Tag: Gary Oldman

Indians Again: No Oscars for Movies about War Criminals

Indians Again: No Oscars for Movies about War Criminals

If some peo­ple have any­thing to say, Gary Old­man and Dark­est Hour are inel­i­gi­ble for praise. “Oscars cel­e­brate Win­ston Churchill,” writes Tom Black­well in the Van­cou­ver Sun. “Some won­der if he was more war crim­i­nal than war hero for starv­ing Indians.”

No doubt some peo­ple also won­der if it rains up.

Fair and Balanced?

Mr. Black­well makes a weak effort at bal­ance, quot­ing Arthur Her­man, emi­nent author of Gand­hi and Churchill. “Absent Churchill,” Her­man says, “Bengal’s Famine Would Have Been Worse.” He lists the true caus­es of the Ben­gal famine—which were many and varied—and Britain’s efforts to relieve the plight of Indi­ans.…

Read More Read More

“Darkest Hour,” the movie: an interview with The Australian

“Darkest Hour,” the movie: an interview with The Australian

For The Australian …

Troy Bram­ston of The Aus­tralian news­pa­per had per­ti­nent ques­tions about the new movie Dark­est Hour, star­ring Gary Old­man as Win­ston Churchill. With the thought that Troy’s queries might be of inter­est, I append the text of the interview.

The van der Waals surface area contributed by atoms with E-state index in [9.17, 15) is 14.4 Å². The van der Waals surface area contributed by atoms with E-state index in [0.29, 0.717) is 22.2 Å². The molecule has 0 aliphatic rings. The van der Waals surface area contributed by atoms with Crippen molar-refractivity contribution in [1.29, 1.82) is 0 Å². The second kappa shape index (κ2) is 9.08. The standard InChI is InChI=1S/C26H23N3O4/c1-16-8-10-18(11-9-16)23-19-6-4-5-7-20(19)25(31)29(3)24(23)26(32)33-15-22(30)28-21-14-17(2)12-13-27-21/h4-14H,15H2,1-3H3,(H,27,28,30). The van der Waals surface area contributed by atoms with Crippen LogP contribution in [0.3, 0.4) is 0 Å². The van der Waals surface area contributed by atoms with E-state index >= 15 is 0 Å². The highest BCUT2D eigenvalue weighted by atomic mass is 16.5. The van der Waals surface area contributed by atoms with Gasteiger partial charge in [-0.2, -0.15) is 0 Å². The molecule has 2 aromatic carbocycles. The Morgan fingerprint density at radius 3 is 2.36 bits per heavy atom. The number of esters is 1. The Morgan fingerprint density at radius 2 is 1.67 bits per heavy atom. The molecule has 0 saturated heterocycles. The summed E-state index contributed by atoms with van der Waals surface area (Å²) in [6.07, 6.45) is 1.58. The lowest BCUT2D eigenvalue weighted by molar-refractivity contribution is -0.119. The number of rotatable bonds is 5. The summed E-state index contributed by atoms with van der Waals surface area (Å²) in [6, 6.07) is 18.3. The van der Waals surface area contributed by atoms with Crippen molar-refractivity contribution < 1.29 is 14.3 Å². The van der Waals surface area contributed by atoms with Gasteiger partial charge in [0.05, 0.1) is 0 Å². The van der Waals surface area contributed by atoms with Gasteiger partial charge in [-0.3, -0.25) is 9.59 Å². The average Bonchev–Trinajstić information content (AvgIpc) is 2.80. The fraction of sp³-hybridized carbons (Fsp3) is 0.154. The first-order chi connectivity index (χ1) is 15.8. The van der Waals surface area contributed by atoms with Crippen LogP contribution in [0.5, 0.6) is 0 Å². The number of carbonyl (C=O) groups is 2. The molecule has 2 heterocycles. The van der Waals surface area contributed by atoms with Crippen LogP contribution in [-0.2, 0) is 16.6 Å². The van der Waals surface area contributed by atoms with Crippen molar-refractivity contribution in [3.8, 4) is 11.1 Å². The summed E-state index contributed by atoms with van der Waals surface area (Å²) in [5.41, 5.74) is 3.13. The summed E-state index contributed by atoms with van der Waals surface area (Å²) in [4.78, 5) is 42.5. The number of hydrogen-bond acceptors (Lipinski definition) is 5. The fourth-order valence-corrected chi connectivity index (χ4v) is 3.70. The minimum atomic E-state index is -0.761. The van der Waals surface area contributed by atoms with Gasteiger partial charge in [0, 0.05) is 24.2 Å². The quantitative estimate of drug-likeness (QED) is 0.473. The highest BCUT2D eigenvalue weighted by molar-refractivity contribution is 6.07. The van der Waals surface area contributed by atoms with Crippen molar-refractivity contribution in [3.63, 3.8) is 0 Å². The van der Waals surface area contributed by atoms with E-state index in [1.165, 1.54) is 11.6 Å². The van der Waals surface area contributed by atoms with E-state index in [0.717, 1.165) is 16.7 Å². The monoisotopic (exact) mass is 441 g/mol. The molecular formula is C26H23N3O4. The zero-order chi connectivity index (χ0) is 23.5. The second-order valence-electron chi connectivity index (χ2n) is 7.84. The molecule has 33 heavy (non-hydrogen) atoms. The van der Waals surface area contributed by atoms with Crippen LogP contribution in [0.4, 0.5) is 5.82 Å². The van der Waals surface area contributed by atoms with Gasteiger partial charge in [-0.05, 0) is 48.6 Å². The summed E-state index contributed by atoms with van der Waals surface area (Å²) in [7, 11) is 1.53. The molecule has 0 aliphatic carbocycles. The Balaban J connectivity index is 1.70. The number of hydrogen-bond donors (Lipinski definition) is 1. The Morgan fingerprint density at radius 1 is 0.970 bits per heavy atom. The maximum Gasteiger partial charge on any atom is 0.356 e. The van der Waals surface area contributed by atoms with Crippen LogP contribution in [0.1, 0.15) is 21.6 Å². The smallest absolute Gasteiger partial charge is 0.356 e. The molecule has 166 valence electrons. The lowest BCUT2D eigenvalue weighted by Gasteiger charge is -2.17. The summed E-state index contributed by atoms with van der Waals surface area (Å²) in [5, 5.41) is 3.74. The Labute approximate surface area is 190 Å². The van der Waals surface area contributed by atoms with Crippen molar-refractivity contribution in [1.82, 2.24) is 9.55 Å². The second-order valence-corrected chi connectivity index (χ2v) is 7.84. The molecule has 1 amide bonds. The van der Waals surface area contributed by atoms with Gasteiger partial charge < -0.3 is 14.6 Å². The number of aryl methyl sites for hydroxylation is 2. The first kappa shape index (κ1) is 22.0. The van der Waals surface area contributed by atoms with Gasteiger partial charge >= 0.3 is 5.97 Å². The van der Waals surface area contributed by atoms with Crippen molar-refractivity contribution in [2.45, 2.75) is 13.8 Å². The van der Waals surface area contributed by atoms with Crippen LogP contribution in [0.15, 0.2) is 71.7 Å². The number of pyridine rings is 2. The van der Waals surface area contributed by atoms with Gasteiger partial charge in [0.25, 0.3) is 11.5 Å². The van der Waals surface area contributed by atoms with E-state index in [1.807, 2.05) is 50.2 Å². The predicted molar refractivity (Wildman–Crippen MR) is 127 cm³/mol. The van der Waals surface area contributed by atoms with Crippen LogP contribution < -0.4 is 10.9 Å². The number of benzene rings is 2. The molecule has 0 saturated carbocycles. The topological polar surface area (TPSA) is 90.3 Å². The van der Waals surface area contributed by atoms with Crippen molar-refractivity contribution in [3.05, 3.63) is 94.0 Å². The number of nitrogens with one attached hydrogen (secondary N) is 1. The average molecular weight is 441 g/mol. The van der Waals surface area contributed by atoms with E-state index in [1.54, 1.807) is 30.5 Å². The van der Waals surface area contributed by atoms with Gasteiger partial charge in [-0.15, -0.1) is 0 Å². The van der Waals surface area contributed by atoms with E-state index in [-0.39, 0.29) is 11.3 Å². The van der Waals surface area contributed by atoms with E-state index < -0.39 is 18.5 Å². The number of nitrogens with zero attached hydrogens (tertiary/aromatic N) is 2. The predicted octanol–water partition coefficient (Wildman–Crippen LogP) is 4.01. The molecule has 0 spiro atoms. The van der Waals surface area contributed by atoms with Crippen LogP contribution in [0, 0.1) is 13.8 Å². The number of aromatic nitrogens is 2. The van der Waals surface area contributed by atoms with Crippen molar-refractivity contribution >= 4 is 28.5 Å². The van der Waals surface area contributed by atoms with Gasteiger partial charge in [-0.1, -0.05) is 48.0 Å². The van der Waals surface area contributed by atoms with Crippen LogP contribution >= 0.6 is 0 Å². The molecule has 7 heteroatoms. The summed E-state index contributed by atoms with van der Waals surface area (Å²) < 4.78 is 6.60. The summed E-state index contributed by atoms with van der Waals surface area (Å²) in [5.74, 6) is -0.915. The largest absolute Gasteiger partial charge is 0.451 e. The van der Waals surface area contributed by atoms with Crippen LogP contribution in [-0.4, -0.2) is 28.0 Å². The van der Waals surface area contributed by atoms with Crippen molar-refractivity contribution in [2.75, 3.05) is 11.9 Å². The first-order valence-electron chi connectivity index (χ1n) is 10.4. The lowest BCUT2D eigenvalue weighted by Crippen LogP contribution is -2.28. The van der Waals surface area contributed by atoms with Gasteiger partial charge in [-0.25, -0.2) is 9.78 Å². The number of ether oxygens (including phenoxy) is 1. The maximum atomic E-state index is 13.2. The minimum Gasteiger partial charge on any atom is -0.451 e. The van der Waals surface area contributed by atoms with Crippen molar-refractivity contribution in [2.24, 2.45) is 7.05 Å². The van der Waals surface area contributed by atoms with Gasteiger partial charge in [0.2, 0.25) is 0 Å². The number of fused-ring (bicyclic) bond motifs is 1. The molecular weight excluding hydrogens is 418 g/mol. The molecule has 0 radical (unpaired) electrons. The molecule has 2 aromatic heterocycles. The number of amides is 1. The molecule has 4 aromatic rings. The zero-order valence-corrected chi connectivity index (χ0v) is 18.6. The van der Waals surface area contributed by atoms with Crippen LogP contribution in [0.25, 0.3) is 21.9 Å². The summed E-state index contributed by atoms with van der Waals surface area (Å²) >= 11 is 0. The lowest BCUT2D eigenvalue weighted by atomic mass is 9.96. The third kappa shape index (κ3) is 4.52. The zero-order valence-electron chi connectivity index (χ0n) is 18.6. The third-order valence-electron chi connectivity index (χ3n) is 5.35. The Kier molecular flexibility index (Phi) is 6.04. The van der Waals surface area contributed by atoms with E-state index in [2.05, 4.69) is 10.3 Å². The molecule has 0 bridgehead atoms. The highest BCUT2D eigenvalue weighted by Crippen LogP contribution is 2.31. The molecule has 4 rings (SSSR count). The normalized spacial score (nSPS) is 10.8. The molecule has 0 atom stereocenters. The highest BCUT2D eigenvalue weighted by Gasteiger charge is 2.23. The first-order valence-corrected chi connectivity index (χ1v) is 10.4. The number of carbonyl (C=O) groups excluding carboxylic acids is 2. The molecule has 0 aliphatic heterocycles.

The Aus­tralian : Of all the things Win­ston Churchill is pur­port­ed to have said and done, the myths and mis­con­cep­tions, which are the most preva­lent and frus­trat­ing for scholars? None of these appear in the film, but there are three things that ran­kle: 1) The lies—that he was anx­ious to use poi­son gas; that he fire­bombed Dres­den in revenge for Coven­try; that he exac­er­bat­ed the Ben­gal famine, etc.…

Read More Read More

Churchill Bio-Pics: The Trouble with the Movies

Churchill Bio-Pics: The Trouble with the Movies

“The Trou­ble with the Movies” was pub­lished in the Amer­i­can Thinker, 5 August 2017.

David Fran­co, review­ing the film Churchill, star­ring Bri­an Cox, rais­es ques­tions he says every­one should be ask­ing. “Isn’t the abil­i­ty to accept one’s mis­takes part of what makes a man a good leader? …. To what extent should we rely [on] past expe­ri­ences in order to min­i­mize mis­takes in the future? These are the ques­tions that make a bad movie like Churchill worth seeing.”

Well, I won’t be see­ing this bad movie. Described as “per­verse fan­ta­sy” by his­to­ri­an Andrew Roberts, it joins a recent spate of slop­py Churchill bio-pics that favor skewed car­i­ca­tures over his­tor­i­cal fact.…

Read More Read More

RML Books

Richard Langworth’s Most Popular Books & eBooks

Links on this page may earn commissions.